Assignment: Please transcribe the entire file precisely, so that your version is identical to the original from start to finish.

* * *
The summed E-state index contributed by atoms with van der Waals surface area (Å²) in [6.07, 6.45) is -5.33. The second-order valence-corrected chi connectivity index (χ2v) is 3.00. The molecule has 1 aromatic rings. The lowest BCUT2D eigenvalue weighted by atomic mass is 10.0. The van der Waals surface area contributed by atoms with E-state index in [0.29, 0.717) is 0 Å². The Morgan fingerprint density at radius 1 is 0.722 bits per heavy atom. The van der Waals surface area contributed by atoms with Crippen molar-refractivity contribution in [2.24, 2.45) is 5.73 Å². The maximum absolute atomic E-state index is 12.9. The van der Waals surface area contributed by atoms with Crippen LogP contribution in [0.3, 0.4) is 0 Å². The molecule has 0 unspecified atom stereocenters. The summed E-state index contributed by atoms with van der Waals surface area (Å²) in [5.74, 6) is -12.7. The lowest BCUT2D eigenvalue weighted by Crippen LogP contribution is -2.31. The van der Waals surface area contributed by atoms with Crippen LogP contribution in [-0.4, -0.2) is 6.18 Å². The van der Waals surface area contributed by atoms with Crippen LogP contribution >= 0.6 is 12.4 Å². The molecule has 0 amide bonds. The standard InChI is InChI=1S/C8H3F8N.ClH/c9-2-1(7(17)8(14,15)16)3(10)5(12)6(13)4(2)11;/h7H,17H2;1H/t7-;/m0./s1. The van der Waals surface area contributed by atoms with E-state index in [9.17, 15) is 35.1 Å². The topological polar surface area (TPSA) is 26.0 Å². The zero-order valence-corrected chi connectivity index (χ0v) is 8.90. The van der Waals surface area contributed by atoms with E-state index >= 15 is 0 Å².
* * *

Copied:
The summed E-state index contributed by atoms with van der Waals surface area (Å²) in [6.07, 6.45) is -5.33. The second-order valence-corrected chi connectivity index (χ2v) is 3.00. The molecule has 1 aromatic rings. The lowest BCUT2D eigenvalue weighted by atomic mass is 10.0. The van der Waals surface area contributed by atoms with E-state index in [0.29, 0.717) is 0 Å². The Morgan fingerprint density at radius 1 is 0.722 bits per heavy atom. The van der Waals surface area contributed by atoms with Crippen molar-refractivity contribution in [2.24, 2.45) is 5.73 Å². The maximum absolute atomic E-state index is 12.9. The van der Waals surface area contributed by atoms with Crippen LogP contribution in [0.3, 0.4) is 0 Å². The molecule has 0 unspecified atom stereocenters. The summed E-state index contributed by atoms with van der Waals surface area (Å²) in [5.74, 6) is -12.7. The lowest BCUT2D eigenvalue weighted by Crippen LogP contribution is -2.31. The van der Waals surface area contributed by atoms with Crippen LogP contribution in [-0.4, -0.2) is 6.18 Å². The van der Waals surface area contributed by atoms with Crippen LogP contribution >= 0.6 is 12.4 Å². The molecule has 0 amide bonds. The standard InChI is InChI=1S/C8H3F8N.ClH/c9-2-1(7(17)8(14,15)16)3(10)5(12)6(13)4(2)11;/h7H,17H2;1H/t7-;/m0./s1. The van der Waals surface area contributed by atoms with E-state index in [9.17, 15) is 35.1 Å². The topological polar surface area (TPSA) is 26.0 Å². The zero-order valence-corrected chi connectivity index (χ0v) is 8.90. The van der Waals surface area contributed by atoms with E-state index >= 15 is 0 Å².